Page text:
Initial subject impressions:

NUR1113 (Law, leadership and ethics) - same teaching team that took our cultural competence and global health subject last semester, so it's pretty unpleasant so far.  I've submitted part A of the first iSAP assignment* and have to complete the reflection part by this Friday.  It was a stupid assignment, where we had to analyse the leadership of students in this situation (brief summary): Two students do someone's vital signs.  He says he doesn't feel well and doesn't look well.  Only notable vital sign change on chart (imo) is decreased BP.  They decide that one of them will stay with him and the other will go on break.

Essentially, they did almost nothing, and we had to write 1500 words on the leadership they displayed in that single situation (okay, including a section on how to develop leadership skills, which was the easy part).  Writing it was like pulling teeth. 

On the plus side, several of the articles I read actually did get me thinking about leadership and reflective practice in nursing.  And I've realised that I actually do take the lead at uni a fair bit.  I don't at work yet, but that's because I'm still much less competent and familiar than everyone else.  Also because I'm really not a natural leader; if someone else takes the lead, I'll always be the follower.  However, at uni there's often a void where no one takes the lead, and in that situation I take over.  I've realised that I need to push myself to speak up a bit more at work.

*iSAP = a clinical case study with questions/discussion to complete.  After the submission date, they release an "expert response".  In part B, you compare your writing with the expert response, and then discuss what you could improve on and what you've learnt for your practice by doing the whole exercise. 

Frustratingly, their expert response was a vague and generalised video.  A lot of it reflected things that I had thought but that had been torturously difficult to find citations to support.  They also ignored what the assignment asked - for instance, they spent ages discussing the leadership shown by the ANUM (charge nurse) in the case study, when we were told to discuss the STUDENTS' leadership.  I feel like writing, "I learnt that I can ignore what the assignment says and discuss something else if I feel like it."

NUR2447 (Assessment/management of wounds and pain) - I am IN LOVE with this subject.  I wish it were two units, one on wounds and one on pain, because I want to go into twice the depth.  It's relatively content-heavy, and the lecturers are clearly extremely experienced in the area.  By week 2 I was already looking up Monash's masters' degree in wound management...

I'm currently writing my first assignment, a wound case study.  We assess the whole person and their wound, and then create a holistic management plan, dressing plan etc.  Today I got so absorbed in it that I lost track of time for hours - I really enjoy reading the literature.  Definitely my most enjoyable assignment to date.

NUR1114 (Fundamentals of Nursing 2)

This subject covers the anatomy, physiology and very basic nursing assessment/management of the systems we didn't cover last semester - musculoskeletal, endocrine, renal, digestive, lymphatic, reproductive.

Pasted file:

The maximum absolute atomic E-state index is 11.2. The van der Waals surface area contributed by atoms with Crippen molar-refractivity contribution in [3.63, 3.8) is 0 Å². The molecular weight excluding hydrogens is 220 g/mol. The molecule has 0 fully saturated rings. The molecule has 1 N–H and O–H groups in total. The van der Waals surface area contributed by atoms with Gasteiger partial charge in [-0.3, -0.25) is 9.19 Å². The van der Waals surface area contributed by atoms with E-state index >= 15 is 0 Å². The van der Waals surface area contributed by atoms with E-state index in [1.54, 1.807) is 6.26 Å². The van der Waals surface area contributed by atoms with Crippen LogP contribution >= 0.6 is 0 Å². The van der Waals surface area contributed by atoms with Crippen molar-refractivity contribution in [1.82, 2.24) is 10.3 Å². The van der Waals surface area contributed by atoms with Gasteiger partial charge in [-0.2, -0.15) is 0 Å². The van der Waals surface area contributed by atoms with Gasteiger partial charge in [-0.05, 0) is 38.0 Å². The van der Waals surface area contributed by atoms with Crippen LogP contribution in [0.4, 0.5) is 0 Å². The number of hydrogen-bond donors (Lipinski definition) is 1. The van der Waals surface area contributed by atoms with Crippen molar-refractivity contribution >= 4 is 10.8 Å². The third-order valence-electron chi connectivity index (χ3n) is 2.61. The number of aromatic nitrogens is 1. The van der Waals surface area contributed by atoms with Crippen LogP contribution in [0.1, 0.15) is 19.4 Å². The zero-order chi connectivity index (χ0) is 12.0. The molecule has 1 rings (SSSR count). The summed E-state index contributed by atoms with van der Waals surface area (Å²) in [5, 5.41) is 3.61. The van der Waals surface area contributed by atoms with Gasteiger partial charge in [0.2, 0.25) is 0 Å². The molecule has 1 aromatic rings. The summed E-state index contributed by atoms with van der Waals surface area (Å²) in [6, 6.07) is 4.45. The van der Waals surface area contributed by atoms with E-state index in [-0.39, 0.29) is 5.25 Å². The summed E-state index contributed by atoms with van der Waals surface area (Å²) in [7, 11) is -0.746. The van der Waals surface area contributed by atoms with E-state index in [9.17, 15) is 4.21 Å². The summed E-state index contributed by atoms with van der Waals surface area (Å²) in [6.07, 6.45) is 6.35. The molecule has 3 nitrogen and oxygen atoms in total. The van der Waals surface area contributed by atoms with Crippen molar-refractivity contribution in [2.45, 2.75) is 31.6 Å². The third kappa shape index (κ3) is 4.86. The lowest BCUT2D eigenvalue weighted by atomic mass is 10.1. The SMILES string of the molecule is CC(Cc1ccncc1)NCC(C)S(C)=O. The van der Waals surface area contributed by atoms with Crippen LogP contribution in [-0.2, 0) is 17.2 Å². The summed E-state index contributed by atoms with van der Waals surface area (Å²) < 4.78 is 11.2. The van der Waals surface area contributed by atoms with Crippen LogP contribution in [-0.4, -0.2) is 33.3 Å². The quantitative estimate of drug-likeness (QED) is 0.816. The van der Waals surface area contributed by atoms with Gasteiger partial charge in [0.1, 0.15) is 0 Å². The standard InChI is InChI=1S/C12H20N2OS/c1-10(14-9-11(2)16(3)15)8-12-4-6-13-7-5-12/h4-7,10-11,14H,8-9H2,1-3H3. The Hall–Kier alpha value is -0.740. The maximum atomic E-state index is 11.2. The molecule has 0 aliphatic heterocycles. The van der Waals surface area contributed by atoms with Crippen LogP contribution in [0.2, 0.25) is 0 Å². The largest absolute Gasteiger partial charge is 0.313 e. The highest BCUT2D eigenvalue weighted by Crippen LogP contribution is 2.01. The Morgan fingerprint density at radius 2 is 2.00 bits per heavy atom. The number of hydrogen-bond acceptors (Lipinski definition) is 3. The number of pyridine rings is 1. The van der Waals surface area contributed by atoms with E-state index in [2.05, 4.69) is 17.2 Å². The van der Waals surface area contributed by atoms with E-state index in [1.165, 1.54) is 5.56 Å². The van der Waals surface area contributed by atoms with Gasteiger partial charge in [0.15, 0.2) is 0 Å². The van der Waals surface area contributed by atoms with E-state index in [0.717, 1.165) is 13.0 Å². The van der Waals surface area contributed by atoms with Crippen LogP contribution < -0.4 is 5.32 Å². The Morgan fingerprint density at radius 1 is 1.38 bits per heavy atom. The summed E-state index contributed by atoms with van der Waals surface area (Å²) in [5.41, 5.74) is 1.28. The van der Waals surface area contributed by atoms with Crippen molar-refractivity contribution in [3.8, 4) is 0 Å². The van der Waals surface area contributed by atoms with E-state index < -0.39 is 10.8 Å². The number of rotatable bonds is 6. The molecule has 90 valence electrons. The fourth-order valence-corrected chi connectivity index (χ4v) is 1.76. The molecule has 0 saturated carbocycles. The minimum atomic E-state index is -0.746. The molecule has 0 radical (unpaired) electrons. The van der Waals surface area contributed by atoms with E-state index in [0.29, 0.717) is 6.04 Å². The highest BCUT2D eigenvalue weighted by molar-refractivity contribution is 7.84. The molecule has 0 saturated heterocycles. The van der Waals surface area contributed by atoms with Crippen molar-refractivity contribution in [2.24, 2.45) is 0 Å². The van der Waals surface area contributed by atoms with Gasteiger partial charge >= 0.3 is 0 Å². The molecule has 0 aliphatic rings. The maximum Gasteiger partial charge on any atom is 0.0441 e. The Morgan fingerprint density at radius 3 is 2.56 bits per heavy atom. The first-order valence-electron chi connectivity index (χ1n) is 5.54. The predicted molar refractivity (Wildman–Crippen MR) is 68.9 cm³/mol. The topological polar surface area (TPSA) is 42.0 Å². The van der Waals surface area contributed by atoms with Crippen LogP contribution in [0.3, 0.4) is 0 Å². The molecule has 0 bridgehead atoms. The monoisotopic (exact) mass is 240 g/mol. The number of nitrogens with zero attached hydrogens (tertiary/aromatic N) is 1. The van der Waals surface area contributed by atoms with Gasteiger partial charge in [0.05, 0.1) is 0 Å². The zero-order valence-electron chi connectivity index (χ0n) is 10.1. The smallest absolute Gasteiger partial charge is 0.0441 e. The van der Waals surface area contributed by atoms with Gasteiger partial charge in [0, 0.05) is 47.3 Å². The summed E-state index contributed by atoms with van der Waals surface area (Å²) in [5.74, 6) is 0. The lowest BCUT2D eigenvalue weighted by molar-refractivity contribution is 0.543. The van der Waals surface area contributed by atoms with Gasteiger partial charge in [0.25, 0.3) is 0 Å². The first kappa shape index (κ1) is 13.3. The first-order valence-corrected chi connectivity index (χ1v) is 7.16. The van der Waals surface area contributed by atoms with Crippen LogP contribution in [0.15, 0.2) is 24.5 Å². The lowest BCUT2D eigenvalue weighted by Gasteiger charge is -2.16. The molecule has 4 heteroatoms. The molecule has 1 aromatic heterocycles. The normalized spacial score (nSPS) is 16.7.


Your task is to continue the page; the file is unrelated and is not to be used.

We're also doing more medication administration content - IM/subcut injections, venepuncture and IV fluids.  I have been practicing injections on my soft toy :P  We're also starting to learn basic information and mechanisms of action etc for various very common meds.  I feel like everything we're learning is really foundational, valuable knowledge.

It's good to hear that you're doing rlly well. Congrats on getting the results! I'm sure u spent countless hours on studying and clearly this paid off!

I cracked up when I saw your example of multiple choice question. Clearly, this person isn't their job properly.

I hope your second semester is as good as your last one.

beep boop over and out

Thank you!  I'm sorry I didn't respond!

Well, I'm sorry to say that that multiple choice question was my own creation... mimicking the pointlessness of their style, but in a more generalised sense.  I really wish I had saved some of them though, to show you that I'm barely exaggerating :P
« Last Edit: August 16, 2021, 09:41:37 pm by heids »
VCE (2014): HHD, Bio, English, T&T, Methods

Uni (2021-24): Bachelor of Nursing @ Monash Clayton

Work: PCA in residential aged care

ThunderDragon

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Re: Letís try again: Heidiís nursing journey journal
« Reply #20 on: August 16, 2021, 11:25:29 pm »
+1
Hey heids

Great to hear that you're enjoying Semester 2 so far! NUR1114 and NUR2447 sound really interesting. Jealous of the clinical stuff  :)
2019 - Geography [41]
2020 - English, Methods, Chem, Bio and Psych [39]
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heids

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Re: Letís try again: Heidiís nursing journey journal
« Reply #21 on: September 24, 2021, 04:54:52 pm »
+14
Another insanely long update I really should have split up :P

In new developments, I have decided to underload, and my course coordinator approved my suggested course map!
(This degree isn't very flexible, and I have even less flexibility, because I have an 8-year window to finish this course, and their records say I started in 2017.  I actually started in 2016 and only did one semester, but because the course code/structure changed in 2017 and I was still technically enrolled at that time to keep options open, they're counting it as from 2017.  So this is stretching things as far as I'm allowed).